Van-Go Transportation Inc. is suing Sampson County, maintaining that a faulty bidding process, conflicts of interest among county officials and “numerous improper and unlawful events” ripped a two-year, $2 million Medicaid transportation contract away from the company even though they rightfully — and legally — deserved it.
The lawsuit, in which Sampson County, the Sampson County Board of Commissioners and Enroute Transportation Services Inc. are listed as defendants, was filed at the end of June in Sampson Superior Court by R. Jonathan Charleston of The Charleston Group in Fayetteville, attorneys for Van-Go.
It alleges violations in the competitive bidding process and conflicts of interest involving the contract administrator, DSS director Sarah Bradshaw, and Board Chairman Billy Lockamy led to Enroute being awarded the service contract over Van-Go.
The contract, extending for the period of July 1, 2015 to June 30, 2017, has a value of approximately $2,088,000 over that term.
“This case involves numerous improper and unlawful events and occurrences surrounding the recent award,” the lawsuit alleges. “Sampson County and the Board acted erroneously, failed to use proper procedure, acted arbitrarily and capriciously and failed to act as required by law or rule when the board authorized the Sampson County to award the contract to Enroute.”
Shortly after three sealed bids — from Enroute, Van-Go and Joss Transportation Services — were opened in March, the suit maintains, the board and the county became aware of irregularities in the process, but “failed to discharge its duties” when it was made aware of those irregularities.
The board was not obligated to bid the service contract out, however because the county did so it had to adhere to requirements of state law. They did not, according to Van-Go’s attorneys.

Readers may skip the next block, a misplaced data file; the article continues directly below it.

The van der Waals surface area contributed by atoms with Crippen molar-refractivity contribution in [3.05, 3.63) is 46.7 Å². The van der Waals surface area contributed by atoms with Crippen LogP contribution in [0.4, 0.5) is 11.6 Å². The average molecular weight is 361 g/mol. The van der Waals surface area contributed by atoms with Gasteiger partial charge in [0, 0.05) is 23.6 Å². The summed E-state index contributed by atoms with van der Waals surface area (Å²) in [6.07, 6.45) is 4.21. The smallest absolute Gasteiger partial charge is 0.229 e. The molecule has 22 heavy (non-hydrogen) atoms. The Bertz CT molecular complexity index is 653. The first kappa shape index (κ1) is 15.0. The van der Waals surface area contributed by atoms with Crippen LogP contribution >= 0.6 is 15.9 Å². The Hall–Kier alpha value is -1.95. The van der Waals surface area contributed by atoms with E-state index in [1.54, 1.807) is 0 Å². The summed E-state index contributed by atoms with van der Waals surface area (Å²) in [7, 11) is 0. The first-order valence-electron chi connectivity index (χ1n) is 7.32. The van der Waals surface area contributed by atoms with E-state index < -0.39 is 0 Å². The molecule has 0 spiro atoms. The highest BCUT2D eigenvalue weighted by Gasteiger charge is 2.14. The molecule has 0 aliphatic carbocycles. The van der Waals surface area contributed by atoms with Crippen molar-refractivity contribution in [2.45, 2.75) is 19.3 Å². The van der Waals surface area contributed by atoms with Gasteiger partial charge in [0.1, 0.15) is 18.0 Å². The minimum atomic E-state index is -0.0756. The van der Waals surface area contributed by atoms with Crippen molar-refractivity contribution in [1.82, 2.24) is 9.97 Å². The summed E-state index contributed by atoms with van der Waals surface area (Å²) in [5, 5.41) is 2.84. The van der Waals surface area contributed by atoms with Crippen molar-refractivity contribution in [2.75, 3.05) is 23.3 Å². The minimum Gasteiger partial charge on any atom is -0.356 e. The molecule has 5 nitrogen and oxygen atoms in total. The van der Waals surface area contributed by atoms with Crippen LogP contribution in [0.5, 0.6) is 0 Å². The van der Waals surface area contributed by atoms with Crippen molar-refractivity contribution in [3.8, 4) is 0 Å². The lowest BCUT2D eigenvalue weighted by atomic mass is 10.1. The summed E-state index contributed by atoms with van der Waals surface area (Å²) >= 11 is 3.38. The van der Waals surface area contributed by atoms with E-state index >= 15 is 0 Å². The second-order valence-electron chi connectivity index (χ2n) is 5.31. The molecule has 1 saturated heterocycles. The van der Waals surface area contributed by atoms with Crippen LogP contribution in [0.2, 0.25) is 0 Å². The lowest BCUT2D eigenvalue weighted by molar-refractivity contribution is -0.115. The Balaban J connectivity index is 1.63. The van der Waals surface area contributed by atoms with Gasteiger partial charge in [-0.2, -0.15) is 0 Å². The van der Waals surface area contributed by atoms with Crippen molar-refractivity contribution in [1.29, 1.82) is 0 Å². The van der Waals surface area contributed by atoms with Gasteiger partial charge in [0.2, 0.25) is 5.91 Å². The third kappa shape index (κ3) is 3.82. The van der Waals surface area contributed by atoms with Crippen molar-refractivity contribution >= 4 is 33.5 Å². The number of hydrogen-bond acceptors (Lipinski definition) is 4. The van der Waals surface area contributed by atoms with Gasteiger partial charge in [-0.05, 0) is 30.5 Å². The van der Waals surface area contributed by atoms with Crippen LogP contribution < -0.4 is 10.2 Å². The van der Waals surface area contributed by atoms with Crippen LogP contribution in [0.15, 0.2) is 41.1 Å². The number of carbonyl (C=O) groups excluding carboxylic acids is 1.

“The RFP (Requests for Proposals) does not authorize a bid price that is conditional or contingent upon other factors. Any attempt to make the bid price conditional or contingent upon other factors would make the bid non-responsive unless contingent bids had been specifically authorized,” the company’s attorneys said.
Agencies must reject non-responsive bids. Van-Go said Enroute’s bid was just that.
Van-Go’s bid proposed a fixed cost per mile of service of $1.74, while Joss’ bid was $1.75. Enroute’s bid proposed a $1.54 rate, with an asterisk on the bid submission denoting a 1 cent fuel surcharge for each 5 cents per gallon over $3.95 per gallon, based on the average daily price at the Go-Gas station in Clinton.
“The contract application calls for a fixed or firm price — not an adjustable price,” the suit states. “Enroute’s bid price is non-responsive because contingent or conditional bids are not authorized in the RFP. Enroute’s bid is not a fixed price bid and contemplates cost increases to Sampson County based upon unstated variables. Consequently, there is no way to predict whether Enroute’s bid represents the lowest bid to Sampson County over the term of the contract as unpredictable geopolitical issues arise, as well as refinery outages and problems and weather impacts on fuel production.”
Enroute’s bid also did not identify a liability insurance carrier or coverage limits, stating coverage would be in place by July 1, the complaint reads.
“Therefore, Enroute’s bid is non-responsive,” the lawsuit states.
Joss also failed to provide the required liability insurance coverage in its bid submission, also making it non-responsive, according to the complaint.
“Plaintiff’s bid fully and completely conformed to the RFP, as is evident from its submission. Based on the bid price and required insurance coverage information, Plaintiff solely is entitled to be awarded the contract,” the lawsuit contends.
Prior to 2013, the Medicaid contract was held by Enroute, owned and operated by Ricky Moore. The battle between Enroute and Van-Go, as well as between commissioners, enveloped the county in the summer of 2013, with bids, re-bids, heated meetings, deadlocked votes and ultimately an upset bid that prompted local letters to the state asking for direction.
A primary contract for Van-Go and secondary contract for Enroute were ultimately inked in August 2013. Enroute bowed out halfway through its two-year contract in July 2014 when its upset bid of $1.54 and fuel charges submitted in September 2013 was never considered. The matter was referred to the Attorney General’s Office, which said the county had fulfilled its obligation and was not required to consider or accept an upset bid. County officials drafted a letter to federal officials asking for clarification. It never came.